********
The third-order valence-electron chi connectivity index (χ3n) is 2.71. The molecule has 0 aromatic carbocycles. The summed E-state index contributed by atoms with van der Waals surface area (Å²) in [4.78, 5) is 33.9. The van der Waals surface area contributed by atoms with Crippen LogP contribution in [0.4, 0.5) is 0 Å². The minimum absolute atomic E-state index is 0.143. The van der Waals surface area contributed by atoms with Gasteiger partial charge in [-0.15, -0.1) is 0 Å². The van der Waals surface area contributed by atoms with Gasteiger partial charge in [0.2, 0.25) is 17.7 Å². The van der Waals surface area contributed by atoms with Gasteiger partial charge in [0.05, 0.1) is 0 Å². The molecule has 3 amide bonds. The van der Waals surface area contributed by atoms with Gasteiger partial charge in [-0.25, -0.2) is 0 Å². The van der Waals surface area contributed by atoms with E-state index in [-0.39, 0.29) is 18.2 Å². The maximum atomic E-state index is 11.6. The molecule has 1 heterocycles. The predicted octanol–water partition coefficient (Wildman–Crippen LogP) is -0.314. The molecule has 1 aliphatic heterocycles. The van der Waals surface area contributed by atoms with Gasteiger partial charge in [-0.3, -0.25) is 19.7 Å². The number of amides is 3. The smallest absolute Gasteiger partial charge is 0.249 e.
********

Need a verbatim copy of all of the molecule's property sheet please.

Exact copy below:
The third-order valence-electron chi connectivity index (χ3n) is 2.71. The molecule has 0 aromatic carbocycles. The summed E-state index contributed by atoms with van der Waals surface area (Å²) in [4.78, 5) is 33.9. The van der Waals surface area contributed by atoms with Crippen LogP contribution in [0.4, 0.5) is 0 Å². The minimum absolute atomic E-state index is 0.143. The van der Waals surface area contributed by atoms with Gasteiger partial charge in [-0.15, -0.1) is 0 Å². The van der Waals surface area contributed by atoms with Gasteiger partial charge in [0.2, 0.25) is 17.7 Å². The van der Waals surface area contributed by atoms with Gasteiger partial charge in [0.05, 0.1) is 0 Å². The molecule has 3 amide bonds. The van der Waals surface area contributed by atoms with Gasteiger partial charge in [-0.25, -0.2) is 0 Å². The van der Waals surface area contributed by atoms with E-state index in [-0.39, 0.29) is 18.2 Å². The maximum atomic E-state index is 11.6. The molecule has 1 heterocycles. The predicted octanol–water partition coefficient (Wildman–Crippen LogP) is -0.314. The molecule has 1 aliphatic heterocycles. The van der Waals surface area contributed by atoms with Gasteiger partial charge in [-0.3, -0.25) is 19.7 Å². The number of amides is 3. The smallest absolute Gasteiger partial charge is 0.249 e.